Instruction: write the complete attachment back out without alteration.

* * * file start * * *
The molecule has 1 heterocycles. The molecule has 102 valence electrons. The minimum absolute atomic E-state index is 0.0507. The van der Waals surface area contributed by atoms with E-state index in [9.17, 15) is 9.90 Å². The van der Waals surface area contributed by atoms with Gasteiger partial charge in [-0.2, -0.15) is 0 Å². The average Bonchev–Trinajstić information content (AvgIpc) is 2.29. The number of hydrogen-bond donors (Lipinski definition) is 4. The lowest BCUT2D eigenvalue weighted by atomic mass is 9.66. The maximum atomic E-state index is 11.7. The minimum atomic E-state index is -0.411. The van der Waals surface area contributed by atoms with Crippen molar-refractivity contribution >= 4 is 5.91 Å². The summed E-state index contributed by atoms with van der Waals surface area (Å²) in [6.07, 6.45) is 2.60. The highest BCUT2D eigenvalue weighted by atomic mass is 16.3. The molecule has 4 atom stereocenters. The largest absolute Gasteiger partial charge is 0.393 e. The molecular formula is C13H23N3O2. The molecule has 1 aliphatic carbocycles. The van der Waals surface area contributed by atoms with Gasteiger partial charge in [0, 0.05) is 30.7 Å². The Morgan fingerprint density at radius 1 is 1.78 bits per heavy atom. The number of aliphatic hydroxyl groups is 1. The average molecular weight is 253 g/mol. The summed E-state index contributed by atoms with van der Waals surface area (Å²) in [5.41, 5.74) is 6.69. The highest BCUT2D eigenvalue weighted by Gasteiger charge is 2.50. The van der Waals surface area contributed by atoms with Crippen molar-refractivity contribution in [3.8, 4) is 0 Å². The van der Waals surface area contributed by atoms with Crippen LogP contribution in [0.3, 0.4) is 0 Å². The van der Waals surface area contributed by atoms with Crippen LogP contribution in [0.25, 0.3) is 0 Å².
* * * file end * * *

The molecule has 1 heterocycles. The molecule has 102 valence electrons. The minimum absolute atomic E-state index is 0.0507. The van der Waals surface area contributed by atoms with E-state index in [9.17, 15) is 9.90 Å². The van der Waals surface area contributed by atoms with Gasteiger partial charge in [-0.2, -0.15) is 0 Å². The average Bonchev–Trinajstić information content (AvgIpc) is 2.29. The number of hydrogen-bond donors (Lipinski definition) is 4. The lowest BCUT2D eigenvalue weighted by atomic mass is 9.66. The maximum atomic E-state index is 11.7. The minimum atomic E-state index is -0.411. The van der Waals surface area contributed by atoms with Crippen molar-refractivity contribution >= 4 is 5.91 Å². The summed E-state index contributed by atoms with van der Waals surface area (Å²) in [6.07, 6.45) is 2.60. The highest BCUT2D eigenvalue weighted by atomic mass is 16.3. The molecule has 4 atom stereocenters. The largest absolute Gasteiger partial charge is 0.393 e. The molecular formula is C13H23N3O2. The molecule has 1 aliphatic carbocycles. The van der Waals surface area contributed by atoms with Gasteiger partial charge in [0, 0.05) is 30.7 Å². The Morgan fingerprint density at radius 1 is 1.78 bits per heavy atom. The number of aliphatic hydroxyl groups is 1. The average molecular weight is 253 g/mol. The summed E-state index contributed by atoms with van der Waals surface area (Å²) in [5.41, 5.74) is 6.69. The highest BCUT2D eigenvalue weighted by Gasteiger charge is 2.50. The van der Waals surface area contributed by atoms with Crippen molar-refractivity contribution in [3.8, 4) is 0 Å². The van der Waals surface area contributed by atoms with Crippen LogP contribution in [0.3, 0.4) is 0 Å². The van der Waals surface area contributed by atoms with Crippen LogP contribution in [0.25, 0.3) is 0 Å².